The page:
By Jessica Coblentz (Liturgical Press Academic, 2022)
“There are some things one knows from living them, even suffering them, and the story of depression that I explore in this book is one that circulates in my veins.” With these words, Jessica Coblentz leaps off the diving board into the deep body of work that comprises Dust in the Blood: A Theology of Life with Depression.
This “theology” is exactly that: an academic treatise on depression chock-full of statistics and studies. Coblentz first approaches an idea, then approaches it again from another perspective, assuring readers with her exhaustive consideration of every angle. She describes depression as a feeling of “unhomelikeness” and supplements her own story alongside those of others. She further critiques the church’s past attempts to address depression and delves into prevalent theodicies of the existence of suffering and depression.
But Coblentz never falls into academic jargon or a one-size-fits-all prescription. Instead, she presents facts in ways that both those with depression and those walking alongside them can understand. For example, she compares the trials of depression with the suffering of Hagar, who is cast into the desert for seemingly meaningless agony, and emphasizes that oftentimes answers are not possible for people with depression; instead, it is enough to simply ask “Why?” alongside them. Rather than trying to choose a theodical side, Coblentz presents every side and then asks what is best for the person with depression.
That’s what is so refreshing about this book: It doesn’t feel like Coblentz is trying to make an argumentative point. Instead, she conveys to her readers the mysteries of depression in the hope that she might help them gain more understanding of the illness and their faith, that it might “aid the hope and endurance of at least some depression sufferers who find themselves doubly displaced in the wilderness.”
By Marcus Mescher (Orbis Books, 2020)
Marcus Mescher’s The Ethics of Encounter offers much for our reflection so that we may grow in the call to love our neighbor. COVID-19 raised awareness for who our neighbor is. Leading up to the pandemic, Mescher identifies division in the United States as a barrier to solidarity, heightening after the 2016 election. He notes that amid the varying polarities, tolerance of differences is not enough. Rather, Christians must work for justice and equity for the marginalized.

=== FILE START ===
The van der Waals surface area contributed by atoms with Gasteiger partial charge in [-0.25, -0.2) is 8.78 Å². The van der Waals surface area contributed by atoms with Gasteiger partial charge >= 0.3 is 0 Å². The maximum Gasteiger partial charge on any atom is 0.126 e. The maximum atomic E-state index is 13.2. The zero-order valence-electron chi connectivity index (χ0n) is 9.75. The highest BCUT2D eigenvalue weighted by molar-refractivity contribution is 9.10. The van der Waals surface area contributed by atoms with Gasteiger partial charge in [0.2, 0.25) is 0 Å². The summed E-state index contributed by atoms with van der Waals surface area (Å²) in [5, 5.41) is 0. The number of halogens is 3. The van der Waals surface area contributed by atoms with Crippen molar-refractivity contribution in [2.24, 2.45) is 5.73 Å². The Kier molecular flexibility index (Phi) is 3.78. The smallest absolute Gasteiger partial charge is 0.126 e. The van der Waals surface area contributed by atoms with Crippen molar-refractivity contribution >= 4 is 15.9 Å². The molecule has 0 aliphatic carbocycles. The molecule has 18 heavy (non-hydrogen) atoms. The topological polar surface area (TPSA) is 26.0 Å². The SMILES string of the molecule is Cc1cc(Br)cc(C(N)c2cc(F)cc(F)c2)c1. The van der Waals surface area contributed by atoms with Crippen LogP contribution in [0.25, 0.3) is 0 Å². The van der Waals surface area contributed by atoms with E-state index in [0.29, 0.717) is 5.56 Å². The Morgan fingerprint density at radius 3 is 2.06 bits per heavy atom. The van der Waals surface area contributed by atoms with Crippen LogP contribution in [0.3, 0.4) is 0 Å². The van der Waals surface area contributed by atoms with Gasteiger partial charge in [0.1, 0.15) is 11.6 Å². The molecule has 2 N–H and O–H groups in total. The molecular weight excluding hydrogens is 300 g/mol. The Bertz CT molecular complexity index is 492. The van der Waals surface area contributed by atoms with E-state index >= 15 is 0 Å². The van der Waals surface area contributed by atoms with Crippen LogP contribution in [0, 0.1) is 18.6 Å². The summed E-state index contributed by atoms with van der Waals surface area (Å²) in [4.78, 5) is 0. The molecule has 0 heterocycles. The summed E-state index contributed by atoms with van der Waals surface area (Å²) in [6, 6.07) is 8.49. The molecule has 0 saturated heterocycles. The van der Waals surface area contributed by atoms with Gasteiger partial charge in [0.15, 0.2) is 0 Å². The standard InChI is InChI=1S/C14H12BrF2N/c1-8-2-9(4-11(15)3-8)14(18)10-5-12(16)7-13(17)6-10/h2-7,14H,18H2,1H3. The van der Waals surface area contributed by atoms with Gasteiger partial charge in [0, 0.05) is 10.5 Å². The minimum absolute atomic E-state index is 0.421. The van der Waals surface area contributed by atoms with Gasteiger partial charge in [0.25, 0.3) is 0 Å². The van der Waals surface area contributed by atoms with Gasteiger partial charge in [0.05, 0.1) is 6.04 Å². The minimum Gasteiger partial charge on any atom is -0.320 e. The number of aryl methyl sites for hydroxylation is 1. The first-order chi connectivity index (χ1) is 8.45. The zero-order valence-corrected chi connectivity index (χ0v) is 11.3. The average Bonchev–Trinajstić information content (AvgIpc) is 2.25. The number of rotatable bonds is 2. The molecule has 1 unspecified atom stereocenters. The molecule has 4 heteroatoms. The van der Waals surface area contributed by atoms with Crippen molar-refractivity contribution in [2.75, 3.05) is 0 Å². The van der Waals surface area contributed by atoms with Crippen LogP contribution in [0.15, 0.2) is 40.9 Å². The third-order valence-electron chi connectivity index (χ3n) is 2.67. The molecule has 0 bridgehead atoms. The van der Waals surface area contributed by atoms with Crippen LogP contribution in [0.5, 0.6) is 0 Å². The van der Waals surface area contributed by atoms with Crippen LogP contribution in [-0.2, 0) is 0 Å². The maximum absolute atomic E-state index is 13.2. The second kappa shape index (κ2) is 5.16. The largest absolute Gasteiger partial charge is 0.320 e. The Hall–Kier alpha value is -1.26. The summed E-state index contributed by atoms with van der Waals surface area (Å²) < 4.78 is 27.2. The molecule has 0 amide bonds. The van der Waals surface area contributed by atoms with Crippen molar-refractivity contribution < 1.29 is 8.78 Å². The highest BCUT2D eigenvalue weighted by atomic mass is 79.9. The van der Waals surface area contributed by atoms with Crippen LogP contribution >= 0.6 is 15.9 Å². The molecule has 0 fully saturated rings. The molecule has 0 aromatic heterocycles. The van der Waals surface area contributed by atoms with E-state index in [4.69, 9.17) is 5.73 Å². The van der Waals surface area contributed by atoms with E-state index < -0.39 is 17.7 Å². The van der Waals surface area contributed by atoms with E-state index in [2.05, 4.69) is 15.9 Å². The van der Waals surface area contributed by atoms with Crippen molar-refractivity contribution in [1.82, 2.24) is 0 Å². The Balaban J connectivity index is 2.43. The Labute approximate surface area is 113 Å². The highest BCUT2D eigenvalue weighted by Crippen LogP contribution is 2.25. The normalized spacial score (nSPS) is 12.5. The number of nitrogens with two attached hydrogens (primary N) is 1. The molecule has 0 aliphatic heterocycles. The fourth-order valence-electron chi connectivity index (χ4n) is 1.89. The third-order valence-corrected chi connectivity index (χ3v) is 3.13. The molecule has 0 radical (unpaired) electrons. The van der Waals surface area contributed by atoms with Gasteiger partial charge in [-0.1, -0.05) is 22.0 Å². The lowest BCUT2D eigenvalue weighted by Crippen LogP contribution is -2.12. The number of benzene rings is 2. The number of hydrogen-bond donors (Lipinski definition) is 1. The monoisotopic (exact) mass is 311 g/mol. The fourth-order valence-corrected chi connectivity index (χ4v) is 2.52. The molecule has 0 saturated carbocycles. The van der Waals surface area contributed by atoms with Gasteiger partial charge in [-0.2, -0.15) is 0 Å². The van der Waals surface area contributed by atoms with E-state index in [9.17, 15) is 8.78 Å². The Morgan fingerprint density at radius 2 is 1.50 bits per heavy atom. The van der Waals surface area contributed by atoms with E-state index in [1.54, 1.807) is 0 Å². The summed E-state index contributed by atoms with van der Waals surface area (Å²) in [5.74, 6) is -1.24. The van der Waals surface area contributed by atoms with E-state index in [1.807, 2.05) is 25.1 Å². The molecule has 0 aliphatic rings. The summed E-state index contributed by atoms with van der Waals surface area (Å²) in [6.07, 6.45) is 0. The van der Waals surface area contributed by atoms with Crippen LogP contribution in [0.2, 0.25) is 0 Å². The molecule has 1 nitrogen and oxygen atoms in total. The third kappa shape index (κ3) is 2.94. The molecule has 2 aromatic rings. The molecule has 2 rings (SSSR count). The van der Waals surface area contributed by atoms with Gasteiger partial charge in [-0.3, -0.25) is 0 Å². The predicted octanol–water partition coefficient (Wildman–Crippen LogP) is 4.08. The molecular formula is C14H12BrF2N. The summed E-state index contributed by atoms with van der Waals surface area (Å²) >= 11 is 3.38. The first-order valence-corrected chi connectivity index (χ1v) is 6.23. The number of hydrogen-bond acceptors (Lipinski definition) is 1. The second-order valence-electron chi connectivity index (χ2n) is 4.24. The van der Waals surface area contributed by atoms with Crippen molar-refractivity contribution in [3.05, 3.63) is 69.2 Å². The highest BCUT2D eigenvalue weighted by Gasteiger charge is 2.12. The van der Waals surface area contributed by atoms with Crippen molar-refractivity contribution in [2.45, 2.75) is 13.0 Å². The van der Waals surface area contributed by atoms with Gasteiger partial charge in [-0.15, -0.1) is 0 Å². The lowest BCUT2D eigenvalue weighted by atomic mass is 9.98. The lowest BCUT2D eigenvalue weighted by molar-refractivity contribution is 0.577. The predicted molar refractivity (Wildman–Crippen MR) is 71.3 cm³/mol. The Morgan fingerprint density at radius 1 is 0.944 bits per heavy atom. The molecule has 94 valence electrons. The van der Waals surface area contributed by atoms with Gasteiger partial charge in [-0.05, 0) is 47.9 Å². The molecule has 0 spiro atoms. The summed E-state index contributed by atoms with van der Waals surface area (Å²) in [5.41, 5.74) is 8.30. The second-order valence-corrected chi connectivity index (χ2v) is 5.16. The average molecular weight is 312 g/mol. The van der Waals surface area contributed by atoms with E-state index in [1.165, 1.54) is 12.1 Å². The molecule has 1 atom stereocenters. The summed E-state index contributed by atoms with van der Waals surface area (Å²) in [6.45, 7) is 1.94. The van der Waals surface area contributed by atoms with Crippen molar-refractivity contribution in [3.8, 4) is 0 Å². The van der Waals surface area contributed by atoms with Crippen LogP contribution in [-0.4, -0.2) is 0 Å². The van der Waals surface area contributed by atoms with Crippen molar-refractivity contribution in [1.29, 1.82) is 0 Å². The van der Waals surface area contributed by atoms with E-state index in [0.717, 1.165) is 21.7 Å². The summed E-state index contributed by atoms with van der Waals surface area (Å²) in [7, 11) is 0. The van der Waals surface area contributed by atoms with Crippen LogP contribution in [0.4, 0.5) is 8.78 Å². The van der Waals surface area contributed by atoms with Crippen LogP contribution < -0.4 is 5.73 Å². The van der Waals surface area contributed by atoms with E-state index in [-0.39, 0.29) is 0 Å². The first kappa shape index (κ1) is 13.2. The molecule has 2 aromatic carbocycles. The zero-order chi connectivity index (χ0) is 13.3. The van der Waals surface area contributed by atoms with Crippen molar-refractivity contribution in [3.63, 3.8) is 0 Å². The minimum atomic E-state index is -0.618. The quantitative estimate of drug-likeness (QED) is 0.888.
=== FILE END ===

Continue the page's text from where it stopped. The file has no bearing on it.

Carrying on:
Mescher also highlights the increase in social media usage as a barrier to fulfilling the call to solidarity. The façade of online intimacy prevents a loving encounter with one’s neighbor while it increases our loneliness. According to Mescher, the antidote to division and loneliness is to imitate the Good Samaritan. To recognize the dignity in others, Mescher proposes a “theology of neighbor.” The Samaritan reveals “God is to be found in love expressed in solidarity, a love that seeks unity across differences.”
To understand the Samaritan model, Mescher introduces the Greek term dikaiosynē, which roughly means “righteousness” and “justice.” When we reflect on these virtues, we become more like the Trinity. “To become holy or Godlike,” Mescher writes, “is to practice merciful love and liberation for and with others, building community so that more people can share in the fullness of life.”
In a divided society, we must transmit Christ’s healing love. This includes focusing on the preferential option for the poor and centering our praxis on promoting justice. In doing so, we imitate the Trinity, who Mescher notes reminds us to resist all forms of oppression that thwart just relationships. I recommend a prayerful reading of Mescher’s book so that we can exhibit Pope Francis’ call to be “collective Samaritans.”
Wrong Lanes Have Right Turns: A Pardoned Man’s Escape from the School-to-Prison Pipeline and What We Can Do to Dismantle It
By Michael Phillips (WaterBrook, 2022)
Phillips shares his powerful personal experience alongside statistics and research to reveal the privilege and racism inherent in America’s education system.
Edited by Liz Theoharis (Broadleaf Books, 2021)
Theoharis consults pastors, protestors, and people living in poverty to compile this bundle of essays that reveals a new view of poverty: one of justice, not judgment.
By T. Patrick Hill (Rowman & Littlefield, 2021)
Hill tackles the relationship between law and ethics and explores the responsibility of the U.S. legal system when it comes to the common good.